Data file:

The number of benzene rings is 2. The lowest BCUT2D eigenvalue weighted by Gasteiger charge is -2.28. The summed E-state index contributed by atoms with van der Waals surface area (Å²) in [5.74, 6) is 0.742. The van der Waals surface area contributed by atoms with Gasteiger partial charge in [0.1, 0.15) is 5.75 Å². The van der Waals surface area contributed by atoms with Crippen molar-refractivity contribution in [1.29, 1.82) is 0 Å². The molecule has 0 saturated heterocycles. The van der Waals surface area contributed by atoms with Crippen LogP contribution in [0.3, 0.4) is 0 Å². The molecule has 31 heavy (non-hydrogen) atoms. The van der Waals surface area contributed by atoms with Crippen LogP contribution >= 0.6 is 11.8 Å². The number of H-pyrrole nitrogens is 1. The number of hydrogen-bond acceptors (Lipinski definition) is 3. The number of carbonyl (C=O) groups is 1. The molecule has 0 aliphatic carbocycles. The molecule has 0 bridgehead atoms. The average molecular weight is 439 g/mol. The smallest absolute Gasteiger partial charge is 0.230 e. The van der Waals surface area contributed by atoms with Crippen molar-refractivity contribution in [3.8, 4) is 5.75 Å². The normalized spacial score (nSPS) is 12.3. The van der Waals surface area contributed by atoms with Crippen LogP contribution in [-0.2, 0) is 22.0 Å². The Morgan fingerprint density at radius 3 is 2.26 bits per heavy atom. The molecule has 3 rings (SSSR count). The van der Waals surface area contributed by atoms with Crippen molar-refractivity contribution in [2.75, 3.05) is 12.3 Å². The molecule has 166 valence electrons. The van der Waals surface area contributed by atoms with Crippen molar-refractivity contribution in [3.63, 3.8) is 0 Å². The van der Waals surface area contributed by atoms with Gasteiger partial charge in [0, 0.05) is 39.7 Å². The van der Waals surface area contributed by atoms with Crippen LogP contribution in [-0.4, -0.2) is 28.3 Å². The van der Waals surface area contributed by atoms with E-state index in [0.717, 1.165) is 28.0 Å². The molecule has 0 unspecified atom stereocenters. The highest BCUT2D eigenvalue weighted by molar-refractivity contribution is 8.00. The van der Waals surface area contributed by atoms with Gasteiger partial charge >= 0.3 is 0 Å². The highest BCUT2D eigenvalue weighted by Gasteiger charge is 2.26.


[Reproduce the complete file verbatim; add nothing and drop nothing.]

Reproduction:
The number of benzene rings is 2. The lowest BCUT2D eigenvalue weighted by Gasteiger charge is -2.28. The summed E-state index contributed by atoms with van der Waals surface area (Å²) in [5.74, 6) is 0.742. The van der Waals surface area contributed by atoms with Gasteiger partial charge in [0.1, 0.15) is 5.75 Å². The van der Waals surface area contributed by atoms with Crippen molar-refractivity contribution in [1.29, 1.82) is 0 Å². The molecule has 0 saturated heterocycles. The van der Waals surface area contributed by atoms with Crippen LogP contribution in [0.3, 0.4) is 0 Å². The molecule has 31 heavy (non-hydrogen) atoms. The van der Waals surface area contributed by atoms with Crippen LogP contribution >= 0.6 is 11.8 Å². The number of H-pyrrole nitrogens is 1. The number of hydrogen-bond acceptors (Lipinski definition) is 3. The number of carbonyl (C=O) groups is 1. The molecule has 0 aliphatic carbocycles. The molecule has 0 bridgehead atoms. The average molecular weight is 439 g/mol. The smallest absolute Gasteiger partial charge is 0.230 e. The van der Waals surface area contributed by atoms with Crippen molar-refractivity contribution in [3.8, 4) is 5.75 Å². The normalized spacial score (nSPS) is 12.3. The van der Waals surface area contributed by atoms with Crippen LogP contribution in [-0.2, 0) is 22.0 Å². The Morgan fingerprint density at radius 3 is 2.26 bits per heavy atom. The molecule has 3 rings (SSSR count). The van der Waals surface area contributed by atoms with Crippen molar-refractivity contribution in [2.75, 3.05) is 12.3 Å². The molecule has 166 valence electrons. The van der Waals surface area contributed by atoms with Crippen molar-refractivity contribution in [3.63, 3.8) is 0 Å². The van der Waals surface area contributed by atoms with Gasteiger partial charge in [0, 0.05) is 39.7 Å². The van der Waals surface area contributed by atoms with Crippen LogP contribution in [-0.4, -0.2) is 28.3 Å². The van der Waals surface area contributed by atoms with E-state index in [0.717, 1.165) is 28.0 Å². The molecule has 0 unspecified atom stereocenters. The highest BCUT2D eigenvalue weighted by molar-refractivity contribution is 8.00. The van der Waals surface area contributed by atoms with Gasteiger partial charge >= 0.3 is 0 Å². The highest BCUT2D eigenvalue weighted by Gasteiger charge is 2.26.